Conservative leader Erin O’Toole holds a press conference on Parliament Hill in Ottawa on Tuesday, April 6, 2020. Top Tory leaders of past and present will speak with supporters today about what a conservative economic recovery from COVID-19 could look like. THE CANADIAN PRESS/Sean Kilpatrick

Conservative leader Erin O’Toole holds a press conference on Parliament Hill in Ottawa on Tuesday, April 6, 2020. Top Tory leaders of past and present will speak with supporters today about what a conservative economic recovery from COVID-19 could look like. THE CANADIAN PRESS/Sean Kilpatrick

Erin O’Toole says ‘I didn’t hide who I was’ running for Conservative leader

The theme of Saturday’s conference was ‘build back right’

Erin O’Toole assured Conservative supporters that he never hid who he was in his bid to secure the party leadership, telling a high-profile conference on Saturday that the “true blue” campaign he ran to secure the party helm does reflect his true colours.

O’Toole fielded questions about his authenticity during an evening question-and-answer session that closed out a conference hosted by the Canada Strong and Free Network, formerly the Manning Centre.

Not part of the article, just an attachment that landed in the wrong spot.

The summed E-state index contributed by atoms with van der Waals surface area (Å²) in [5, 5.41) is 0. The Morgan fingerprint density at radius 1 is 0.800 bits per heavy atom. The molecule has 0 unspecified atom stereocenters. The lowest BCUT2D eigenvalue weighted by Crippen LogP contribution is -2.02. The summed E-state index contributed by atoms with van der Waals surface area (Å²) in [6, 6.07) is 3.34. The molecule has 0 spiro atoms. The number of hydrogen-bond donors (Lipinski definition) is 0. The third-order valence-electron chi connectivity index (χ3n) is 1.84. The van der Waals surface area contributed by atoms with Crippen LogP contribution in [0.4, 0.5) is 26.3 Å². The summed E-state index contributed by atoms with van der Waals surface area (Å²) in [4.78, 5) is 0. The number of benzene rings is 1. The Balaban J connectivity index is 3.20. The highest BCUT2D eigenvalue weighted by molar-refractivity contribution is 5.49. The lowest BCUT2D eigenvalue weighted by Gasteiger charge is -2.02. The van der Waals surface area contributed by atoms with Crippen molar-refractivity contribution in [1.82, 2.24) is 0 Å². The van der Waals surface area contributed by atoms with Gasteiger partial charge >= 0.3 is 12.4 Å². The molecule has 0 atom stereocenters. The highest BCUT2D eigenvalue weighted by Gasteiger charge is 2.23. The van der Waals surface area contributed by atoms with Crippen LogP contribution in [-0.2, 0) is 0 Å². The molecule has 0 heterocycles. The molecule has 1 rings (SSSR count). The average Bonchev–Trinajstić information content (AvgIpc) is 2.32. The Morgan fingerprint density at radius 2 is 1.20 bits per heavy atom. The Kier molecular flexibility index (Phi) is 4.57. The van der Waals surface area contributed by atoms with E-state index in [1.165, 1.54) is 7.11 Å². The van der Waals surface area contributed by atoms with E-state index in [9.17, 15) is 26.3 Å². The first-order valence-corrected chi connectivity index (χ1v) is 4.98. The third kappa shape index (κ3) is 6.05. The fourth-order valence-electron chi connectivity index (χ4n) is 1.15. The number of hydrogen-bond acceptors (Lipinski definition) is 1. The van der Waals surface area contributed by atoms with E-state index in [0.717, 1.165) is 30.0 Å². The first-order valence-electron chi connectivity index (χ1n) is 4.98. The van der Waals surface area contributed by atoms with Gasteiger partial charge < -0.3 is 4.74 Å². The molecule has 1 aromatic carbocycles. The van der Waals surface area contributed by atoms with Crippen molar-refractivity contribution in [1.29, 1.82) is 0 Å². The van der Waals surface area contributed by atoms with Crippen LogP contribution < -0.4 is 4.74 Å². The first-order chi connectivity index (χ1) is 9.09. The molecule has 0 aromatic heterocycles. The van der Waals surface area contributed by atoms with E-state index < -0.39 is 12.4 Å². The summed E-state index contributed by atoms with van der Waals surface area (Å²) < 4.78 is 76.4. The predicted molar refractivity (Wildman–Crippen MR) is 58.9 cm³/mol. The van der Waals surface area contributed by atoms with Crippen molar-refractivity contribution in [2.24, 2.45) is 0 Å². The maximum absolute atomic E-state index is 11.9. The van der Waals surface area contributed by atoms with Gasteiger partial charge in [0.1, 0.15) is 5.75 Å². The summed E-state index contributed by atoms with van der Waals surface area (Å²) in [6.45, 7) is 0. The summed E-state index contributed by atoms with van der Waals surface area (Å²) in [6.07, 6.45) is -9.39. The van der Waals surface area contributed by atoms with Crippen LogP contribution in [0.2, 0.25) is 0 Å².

He’s being branded as “Liberal-lite” in some quarters, the same descriptor O’Toole once leveled at former rival and ex-parliamentarian Peter MacKay during last year’s leadership race.

O’Toole, who during the contest pitched himself to party members as a “real Conservative,” said he finds those now making similar comments about him to be “humorous.”

He said he’s been trying to grow the party’s appeal to a wider swath of Canadians since assuming the party reins. O’Toole contended that bigger tent should include those who identify as Indigenous, working-class and LGBTQ if the party wants to ensure success in the next election.

“I didn’t hide who I was when I was running for leader,” said O’Toole.

“All of the things I ran on, I’m still running on now. I’m also, though, reaching out and trying to communicate our Conservative ideas to more people in new ways.”

O’Toole told conference attendees that Conservatives must fight an election on the issues of today rather than those of decades past.

Those issues include his willingness to slash millions from the Canadian Broadcasting Corporation and modernize its mandate, as well as crack down on illegal rail blockades, positions he said help set him apart from Liberal Prime Minister Justin Trudeau.

The theme of Saturday’s conference was “build back right,” which played off Trudeau’s oft-expressed wish to “build back better” when helping Canada’s economy recover from the ravages of the COVID-19 pandemic.

The think tank’s annual convention — moved online in accordance with public health advice to avoid in-person gatherings — was billed as the largest networking event for both small-c and big-C conservatives to discuss current issues.

Among them was how to expand the scope of the Conservative movement.

Lilly Obina, a black woman who campaigned for different Conservative candidates and ran for a nomination in 2015, said one reason the party doesn’t resonate with the black community is its messaging around cuts, which needs to be better explained.